Stevenson and Menard say they are among council members willing to explore whether the money could be better leveraged for north side issues. Menard says one idea being discussed is for the funds to be used to hire an additional full-time staff person in the Planning and Zoning Department who could also coordinate activities for Rebuild Lafayette North.

Councilman Bruce Conque, who regularly attends Rebuild Lafayette North Committee meetings, made the motion to hold the funds for Lank's contract after noticing Lank's proposed $4,500 increase for next year's contract.

"I think Katrina put us in a position as a government to reassess everything we are doing as far as growth plans," says Conque. "That does not mean I want to take that money and put it anywhere else that won't accomplish the mission and goals of Rebuild Lafayette North."

Other members of the council are more resistant to changing the committee or the contract.

North side Councilman Chris Williams, who says he is introducing an ordinance to decide on the funding at the council's Nov. 1 meeting, believes it should be up to the committee to decide the best way for the money to be spent. "We need to be ensured that we don't have a lapse in the work and advocacy of the group," he says.

Fellow north Lafayette district Councilman Louis Benjamin is the committee's biggest defender. When Conque made the motion to hold on to the funds, Benjamin adamantly protested.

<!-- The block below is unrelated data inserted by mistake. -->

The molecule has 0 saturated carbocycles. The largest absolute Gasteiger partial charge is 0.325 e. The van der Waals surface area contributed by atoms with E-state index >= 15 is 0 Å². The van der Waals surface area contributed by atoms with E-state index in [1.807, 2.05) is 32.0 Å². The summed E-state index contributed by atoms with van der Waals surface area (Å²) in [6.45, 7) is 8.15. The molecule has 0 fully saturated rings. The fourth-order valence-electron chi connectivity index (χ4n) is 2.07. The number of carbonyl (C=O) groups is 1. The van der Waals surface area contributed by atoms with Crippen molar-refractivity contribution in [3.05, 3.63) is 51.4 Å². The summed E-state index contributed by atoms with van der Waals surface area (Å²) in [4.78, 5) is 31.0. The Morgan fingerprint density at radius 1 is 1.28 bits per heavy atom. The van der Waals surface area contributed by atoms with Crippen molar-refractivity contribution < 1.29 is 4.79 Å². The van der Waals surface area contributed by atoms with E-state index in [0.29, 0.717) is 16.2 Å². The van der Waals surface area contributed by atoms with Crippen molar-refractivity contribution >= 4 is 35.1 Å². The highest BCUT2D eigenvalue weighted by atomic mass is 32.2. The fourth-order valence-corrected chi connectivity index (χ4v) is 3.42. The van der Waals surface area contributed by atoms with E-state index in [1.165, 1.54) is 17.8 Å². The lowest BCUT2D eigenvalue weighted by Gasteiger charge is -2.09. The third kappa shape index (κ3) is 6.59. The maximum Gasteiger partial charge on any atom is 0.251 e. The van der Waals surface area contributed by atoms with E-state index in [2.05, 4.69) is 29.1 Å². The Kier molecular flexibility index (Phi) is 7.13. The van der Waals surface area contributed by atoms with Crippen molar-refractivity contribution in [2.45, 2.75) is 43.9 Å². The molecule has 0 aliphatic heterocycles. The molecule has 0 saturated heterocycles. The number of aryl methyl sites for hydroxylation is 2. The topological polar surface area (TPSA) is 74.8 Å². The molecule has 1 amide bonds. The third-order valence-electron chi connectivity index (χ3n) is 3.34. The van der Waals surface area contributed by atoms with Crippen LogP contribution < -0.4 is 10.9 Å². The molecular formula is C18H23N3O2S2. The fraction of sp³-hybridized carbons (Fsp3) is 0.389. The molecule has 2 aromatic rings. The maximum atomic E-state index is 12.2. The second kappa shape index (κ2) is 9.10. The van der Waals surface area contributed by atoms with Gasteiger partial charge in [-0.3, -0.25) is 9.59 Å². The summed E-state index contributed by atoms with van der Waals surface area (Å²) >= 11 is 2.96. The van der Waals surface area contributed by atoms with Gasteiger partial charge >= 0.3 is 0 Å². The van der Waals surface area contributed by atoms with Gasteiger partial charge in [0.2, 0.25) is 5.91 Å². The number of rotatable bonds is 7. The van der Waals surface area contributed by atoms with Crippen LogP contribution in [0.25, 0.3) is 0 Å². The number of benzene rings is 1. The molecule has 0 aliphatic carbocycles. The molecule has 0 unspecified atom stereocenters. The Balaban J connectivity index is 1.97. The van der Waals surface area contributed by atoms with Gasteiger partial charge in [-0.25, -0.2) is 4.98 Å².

"Mr. Lank, we're talking about his job," Benjamin stated at the meeting. "Let's just put it on the table and call names, times and events. I think the man has done a good job. This is not warranted."

Lank has a strong reputation. He was the city of Lafayette's first community development director, serving in that position from 1978 to 1992, under Mayors Dud Lastrapes and Kenny Bowen. He was also a co-founder of Festival International. For the past three years, he has served as the state economic development coordinator for the Acadiana region, helping facilitate state grants for local organizations. Lank is paid approximately $60,000 a year for his job with Louisiana Economic Development.

"I think what Phil brings is a lot of connections to a lot of people, because of the experience he has," says Lynn Guidry, a Carencro architect and one of Rebuild Lafayette North Committee's co-chairs since its founding. "He has vision. He has contacts. He has the ability to bring into our meetings a caliber of people that a newer person would have a hard time bringing in."

City-Parish President Joey Durel recommended retaining Lank and suggests he is a necessary component of the Rebuild Lafayette North Committee.

"We had suggested funding it," Durel says. "Running a successful committee takes somebody like a Phil Lank that sees the big picture better than most people do."

While Lank's credentials have never been in question, the accomplishments of the Rebuild Lafayette North Committee are often difficult to measure.

According to Guidry, one of Walter Comeaux's main original goals was improving community relations. "[Comeaux] said, 'There's always been a perception that the north side of Lafayette gets less services from government,'" Guidry recalls. "He said, 'I want to make sure that nobody says that after I'm gone.'"

Comeaux approved 36 members to the original committee. Membership has waned over the years; the group currently has approximately 20 active members and averages close to 30 attendees at each of its meetings.

The geographic parameters of the committee have also expanded over the years. Guidry says different people define the "north side" in many different ways and that Rebuild Lafayette North has taken an all-inclusive approach.

"If you feel that you're a part of the north side, well, then we feel that way too," he says. "There's never been anything really formal about this group. It's just such a loose organization now."